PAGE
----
A man convicted of assaulting a stranger and a police officer in Huddersfield town centre after taking a ‘legal high’ was jailed for 12 weeks – though the court was told he would be released within hours.
Simon Richard Spencer was locked up after a trial at Kirklees Magistrates Court where he did not appear and no evidence was given on his behalf.
He had already been in custody for seven weeks over the allegations, but that had been at his own insistence and he had refused to co-operate over the court proceedings, District Judge Michael Fanning was told.
Spencer, of Moorbottom Road, 42, Thornton Lodge, had denied assaulting Mohammed Zada and then assaulting PC Nathan Stone, who had been called to the incident on June 27.
The court was told Mr Zada had been hit in the jaw by a man who was a stranger during an unprovoked incident, with the offender then walking off quickly in a manner which suggested he had taken drugs.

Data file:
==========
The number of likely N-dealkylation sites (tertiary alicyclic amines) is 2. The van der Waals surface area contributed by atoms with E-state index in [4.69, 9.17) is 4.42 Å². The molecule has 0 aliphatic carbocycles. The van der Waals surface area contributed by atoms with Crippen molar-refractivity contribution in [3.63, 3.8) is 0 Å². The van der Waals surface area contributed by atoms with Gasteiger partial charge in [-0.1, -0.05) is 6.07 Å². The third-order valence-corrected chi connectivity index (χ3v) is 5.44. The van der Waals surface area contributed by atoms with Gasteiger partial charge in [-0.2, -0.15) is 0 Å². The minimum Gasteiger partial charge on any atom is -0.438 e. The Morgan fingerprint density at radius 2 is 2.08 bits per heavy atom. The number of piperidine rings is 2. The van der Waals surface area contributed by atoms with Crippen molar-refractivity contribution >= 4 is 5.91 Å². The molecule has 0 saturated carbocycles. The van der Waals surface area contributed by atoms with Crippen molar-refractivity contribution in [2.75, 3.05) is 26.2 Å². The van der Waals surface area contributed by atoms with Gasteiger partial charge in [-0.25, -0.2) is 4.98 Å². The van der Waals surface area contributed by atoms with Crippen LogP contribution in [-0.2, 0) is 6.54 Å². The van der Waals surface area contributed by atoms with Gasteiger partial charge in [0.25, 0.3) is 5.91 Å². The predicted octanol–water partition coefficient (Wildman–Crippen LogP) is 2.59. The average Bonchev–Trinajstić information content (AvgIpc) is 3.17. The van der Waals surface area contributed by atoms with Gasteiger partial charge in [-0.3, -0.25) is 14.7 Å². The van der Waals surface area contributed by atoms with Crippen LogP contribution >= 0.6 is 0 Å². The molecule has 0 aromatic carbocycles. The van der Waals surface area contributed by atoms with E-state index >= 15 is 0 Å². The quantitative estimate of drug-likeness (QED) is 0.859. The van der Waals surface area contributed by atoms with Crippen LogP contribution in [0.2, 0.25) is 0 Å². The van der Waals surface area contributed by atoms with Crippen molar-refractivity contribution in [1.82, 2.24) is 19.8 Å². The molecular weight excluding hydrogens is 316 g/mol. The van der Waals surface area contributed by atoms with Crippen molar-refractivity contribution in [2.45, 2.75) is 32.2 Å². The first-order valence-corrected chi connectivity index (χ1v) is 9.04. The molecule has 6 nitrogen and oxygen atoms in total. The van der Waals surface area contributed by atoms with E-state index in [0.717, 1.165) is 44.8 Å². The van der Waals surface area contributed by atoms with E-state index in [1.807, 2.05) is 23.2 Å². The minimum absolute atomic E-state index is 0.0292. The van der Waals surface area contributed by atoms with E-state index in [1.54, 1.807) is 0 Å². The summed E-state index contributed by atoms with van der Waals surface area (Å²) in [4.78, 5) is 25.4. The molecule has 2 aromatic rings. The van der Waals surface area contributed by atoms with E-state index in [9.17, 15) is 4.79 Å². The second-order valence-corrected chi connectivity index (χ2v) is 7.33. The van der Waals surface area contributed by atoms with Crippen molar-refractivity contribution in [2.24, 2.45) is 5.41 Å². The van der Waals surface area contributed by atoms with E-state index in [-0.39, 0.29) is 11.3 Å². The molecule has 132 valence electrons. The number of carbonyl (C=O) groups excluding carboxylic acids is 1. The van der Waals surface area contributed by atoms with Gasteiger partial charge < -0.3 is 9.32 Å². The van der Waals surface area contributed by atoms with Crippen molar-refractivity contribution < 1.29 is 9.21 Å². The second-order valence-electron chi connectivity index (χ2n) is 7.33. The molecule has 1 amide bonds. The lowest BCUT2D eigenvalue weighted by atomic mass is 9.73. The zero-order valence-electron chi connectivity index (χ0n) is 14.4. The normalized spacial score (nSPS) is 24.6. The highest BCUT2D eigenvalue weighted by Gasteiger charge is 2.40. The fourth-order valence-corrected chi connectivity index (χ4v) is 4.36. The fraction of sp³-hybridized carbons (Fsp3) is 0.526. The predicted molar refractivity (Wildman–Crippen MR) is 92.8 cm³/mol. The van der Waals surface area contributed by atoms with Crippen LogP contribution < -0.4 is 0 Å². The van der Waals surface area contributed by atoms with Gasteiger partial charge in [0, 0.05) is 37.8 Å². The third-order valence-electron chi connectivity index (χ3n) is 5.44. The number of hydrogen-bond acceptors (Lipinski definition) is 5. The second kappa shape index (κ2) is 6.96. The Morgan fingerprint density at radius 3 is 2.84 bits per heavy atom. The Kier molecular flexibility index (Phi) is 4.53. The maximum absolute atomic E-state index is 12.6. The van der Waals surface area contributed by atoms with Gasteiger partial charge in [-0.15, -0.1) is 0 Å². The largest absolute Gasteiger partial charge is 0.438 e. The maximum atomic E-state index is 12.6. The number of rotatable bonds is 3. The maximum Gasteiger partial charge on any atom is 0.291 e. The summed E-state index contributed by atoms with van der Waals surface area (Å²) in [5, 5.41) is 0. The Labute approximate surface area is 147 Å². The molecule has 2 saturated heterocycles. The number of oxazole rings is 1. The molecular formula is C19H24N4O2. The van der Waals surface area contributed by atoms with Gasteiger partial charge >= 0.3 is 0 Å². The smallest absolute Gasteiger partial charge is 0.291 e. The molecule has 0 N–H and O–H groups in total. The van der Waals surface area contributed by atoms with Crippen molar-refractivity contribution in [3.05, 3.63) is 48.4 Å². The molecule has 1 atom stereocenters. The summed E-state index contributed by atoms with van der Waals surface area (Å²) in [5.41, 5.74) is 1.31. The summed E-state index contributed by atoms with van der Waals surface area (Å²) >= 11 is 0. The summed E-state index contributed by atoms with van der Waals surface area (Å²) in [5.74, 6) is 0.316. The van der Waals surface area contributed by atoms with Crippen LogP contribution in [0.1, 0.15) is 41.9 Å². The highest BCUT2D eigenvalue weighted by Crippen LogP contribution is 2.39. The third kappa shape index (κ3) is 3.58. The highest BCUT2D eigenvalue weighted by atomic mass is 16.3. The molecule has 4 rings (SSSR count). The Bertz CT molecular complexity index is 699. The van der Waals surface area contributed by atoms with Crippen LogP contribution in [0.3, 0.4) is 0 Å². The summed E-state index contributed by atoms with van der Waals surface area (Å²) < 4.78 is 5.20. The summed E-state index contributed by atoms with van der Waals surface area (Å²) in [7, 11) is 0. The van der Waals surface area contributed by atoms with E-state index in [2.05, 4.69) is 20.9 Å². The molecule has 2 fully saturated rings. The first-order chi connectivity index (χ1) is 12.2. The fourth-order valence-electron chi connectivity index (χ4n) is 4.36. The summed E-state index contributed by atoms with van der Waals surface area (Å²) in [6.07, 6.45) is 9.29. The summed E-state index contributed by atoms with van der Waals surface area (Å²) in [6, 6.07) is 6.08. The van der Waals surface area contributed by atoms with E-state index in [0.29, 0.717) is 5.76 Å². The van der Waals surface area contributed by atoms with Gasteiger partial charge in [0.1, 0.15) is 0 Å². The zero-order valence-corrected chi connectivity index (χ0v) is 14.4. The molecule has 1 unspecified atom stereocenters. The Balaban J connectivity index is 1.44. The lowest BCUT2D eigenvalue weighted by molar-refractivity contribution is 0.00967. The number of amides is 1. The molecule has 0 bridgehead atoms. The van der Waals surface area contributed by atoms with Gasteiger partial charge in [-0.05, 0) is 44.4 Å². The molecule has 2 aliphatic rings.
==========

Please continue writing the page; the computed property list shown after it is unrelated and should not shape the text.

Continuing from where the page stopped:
Prosecutor Robert Campbell said PC Stone had been directed to the scene by colleagues following the suspect – who had been pushing and shoving people in the town centre – to Byram Street, where he saw Spencer.
In a statement, the officer said: “He wasn’t making much sense. He was quoting words of a religious nature. He poked me twice, with force, in the chest.”
At that point he was handcuffed and during the incident bystanders approached to identify Spencer as the man responsible for pushing and shoving them, including Mr Zada who identified him as being responsible for the assault.
When interviewed he told police he had left a police station earlier that day and then taken a ‘legal high’ called Spice but denied assaulting the officer.
The District Judge sentenced Spencer to 12 weeks custody in a hearing on Friday but said that would mean him being released within hours because he had already served the equivalent of a 14 weeks term.
His sentence was based on the fact the assault on Mr Zada was “unprovoked and resulted in a significant injury.”
“Mr Spencer won’t come to court and co-operate with the reports intended to help him,” he said.
There was no separate penalty for assaulting the officer and the District Judge declined to make a compensation order because Spencer had no means to pay, but a £115 surcharge was imposed.
Mr Campbell told the court that the difficulty for the prison service might be getting Spencer out of custody.
He had been detained largely at his own request, the court had been told.